There are many factors that can lead to a Senior experiencing an unintended fall, however, dehydration may be one of the more dangerous factors due to its impact on so many other systems in the body. Falls can be devastating and around 50% of falls have psychological consequences too.(*1) Dehydration may be more common in the Senior population than you realize. In fact, dehydration affects 20%-30% of older adults.(*7) It has a greater negative outcome in this population than in younger adults and increases mortality, morbidity and disability.(*7)
What, exactly, is dehydration and how does this happen? Dehydration occurs when you use or lose more fluid that you take in, and your body doesn’t have enough water and other fluids to carry out its normal functions.(*6) As we age, there are many changes that occur to the body and the way we process and metabolize water changes a bit too. Older adults are at great risk for dehydration because of several normal aging changes that occur throughout our lifespan. As we age, we feel less thirsty because of apoptosis of the hypothalamus, the thirst center location. Apoptosis of neurons in the pituitary result in decreased antidiuretic hormone production. The aging kidney is less responsive to antidiuretic hormone and less able to concentrate urine with increasing age. Our body water content also decreases from 70% at birth to 40% in older women and 45% in older men, leading to decreased fluid water reserve. In addition, many older adults limit their fluid intake in an attempt to prevent urinary and fecal incontinence.(*4) In my experience, I have had Seniors tell me that they just don’t think about drinking water or they do not feel thirsty. Also, on a few occasions, I’ve been told that some just do not like the taste or want to drink water.
So, how does this increase the potential for falls in the Senior population? Older adults naturally have a lower volume of water in their bodies, and may have conditions or take medications that increase the risk of dehydration.(*6) According to a study from University of Wisconsin, out of 30,634 patients that had been admitted into the hospital for some other reason, 37.9% were dehydrated, 11.4% had a fall during follow-up and 11.7% died during the follow-up period. They concluded that there was positive association of dehydration with falls alone!(*4) Dehydration impacts the muscular system and nervous system in a huge way. In my practice, I hear from many of my Senior clients say that they have trouble sleeping due to leg cramps and drowsiness is a collateral impact and can lead to a fall. Also, cognitive ability slows when one is dehydrated.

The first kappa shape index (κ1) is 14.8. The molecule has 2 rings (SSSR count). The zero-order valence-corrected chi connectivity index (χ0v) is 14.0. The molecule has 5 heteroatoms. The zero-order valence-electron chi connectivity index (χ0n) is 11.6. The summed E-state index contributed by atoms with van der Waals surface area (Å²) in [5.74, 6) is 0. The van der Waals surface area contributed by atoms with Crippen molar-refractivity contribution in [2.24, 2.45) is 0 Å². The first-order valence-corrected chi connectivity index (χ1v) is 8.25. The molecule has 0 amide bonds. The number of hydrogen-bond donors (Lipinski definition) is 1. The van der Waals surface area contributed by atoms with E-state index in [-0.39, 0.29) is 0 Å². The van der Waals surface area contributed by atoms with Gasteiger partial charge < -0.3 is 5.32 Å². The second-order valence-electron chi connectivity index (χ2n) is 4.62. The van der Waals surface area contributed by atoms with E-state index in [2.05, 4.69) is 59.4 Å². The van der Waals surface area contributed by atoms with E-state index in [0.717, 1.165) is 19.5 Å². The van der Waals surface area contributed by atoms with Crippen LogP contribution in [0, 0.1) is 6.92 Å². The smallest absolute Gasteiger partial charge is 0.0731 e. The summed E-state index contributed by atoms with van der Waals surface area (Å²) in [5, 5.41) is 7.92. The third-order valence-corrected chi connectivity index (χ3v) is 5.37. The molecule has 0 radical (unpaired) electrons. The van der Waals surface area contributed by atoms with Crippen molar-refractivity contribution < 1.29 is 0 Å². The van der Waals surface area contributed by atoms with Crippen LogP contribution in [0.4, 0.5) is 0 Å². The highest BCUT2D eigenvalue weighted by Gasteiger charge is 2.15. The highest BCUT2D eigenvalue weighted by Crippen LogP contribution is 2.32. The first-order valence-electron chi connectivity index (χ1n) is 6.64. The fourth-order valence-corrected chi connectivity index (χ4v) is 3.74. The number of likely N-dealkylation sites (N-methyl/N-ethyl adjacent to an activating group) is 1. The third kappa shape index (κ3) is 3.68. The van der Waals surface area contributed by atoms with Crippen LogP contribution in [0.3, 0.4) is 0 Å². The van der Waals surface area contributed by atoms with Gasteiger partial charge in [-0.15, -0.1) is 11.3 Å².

What are symptoms of dehydration in older adults?(*6)
- Extreme thirst
- Less frequent urination
- Dark-colored urine
When should you see or contact a doctor?(*6)
- If you have had diarrhea for 24 hours or more
- Are irritable or disoriented and much sleepier or less active than usual
- Can’t keep fluids down
- Has bloody or black stool
Let’s get to some answers… I’ve written about all the problems and issues dehydration can cause. So, how can we avoid dehydration? The daily amount of water a Senior should drink depends on body weight, age, medication use and fitness and activity levels. In general, a good rule is to divide your weight in half to calculate daily water intake by ounces.(*5) A good rule of thumb that most follow is that if one feels thirsty, that is the first stage of dehydration. So, drink up!!
The takeaway, dehydration is easily preventable. I’ve seen caregivers and adult children lay out bottles of water just like one would do for a pill schedule. Determine how much water should be drank, then construct a schedule that is conducive to reaching that goal. If you’re caring for a Senior, or you are a Senior, that needs a little flair to their water, there are many flavoring additive products out there that can change the flavor of water and make it more palatable.
Falls are not a necessary part of aging but it does take a bit of effort to avoid an unintended fall!
Chris R. Williams
For more information:
- SafeAtLast (20+ Fall Statistics That Will Make You More Careful Today)
- Great Senior Living (Dehydration in Elderly People: Risks, Warning Signs and Prevention Tips)
- Nutrition and Healthy Aging
- PubMed.gov (Association Between Dehydration and Falls)
- The Daily Meal (We Asked 10 Nutritionists How Much Water Should We Really Drink)
- Mayo Clinic (Dehydration in Seniors and Falls)
- Mayo Clinic (Dehydration in the Older Adult)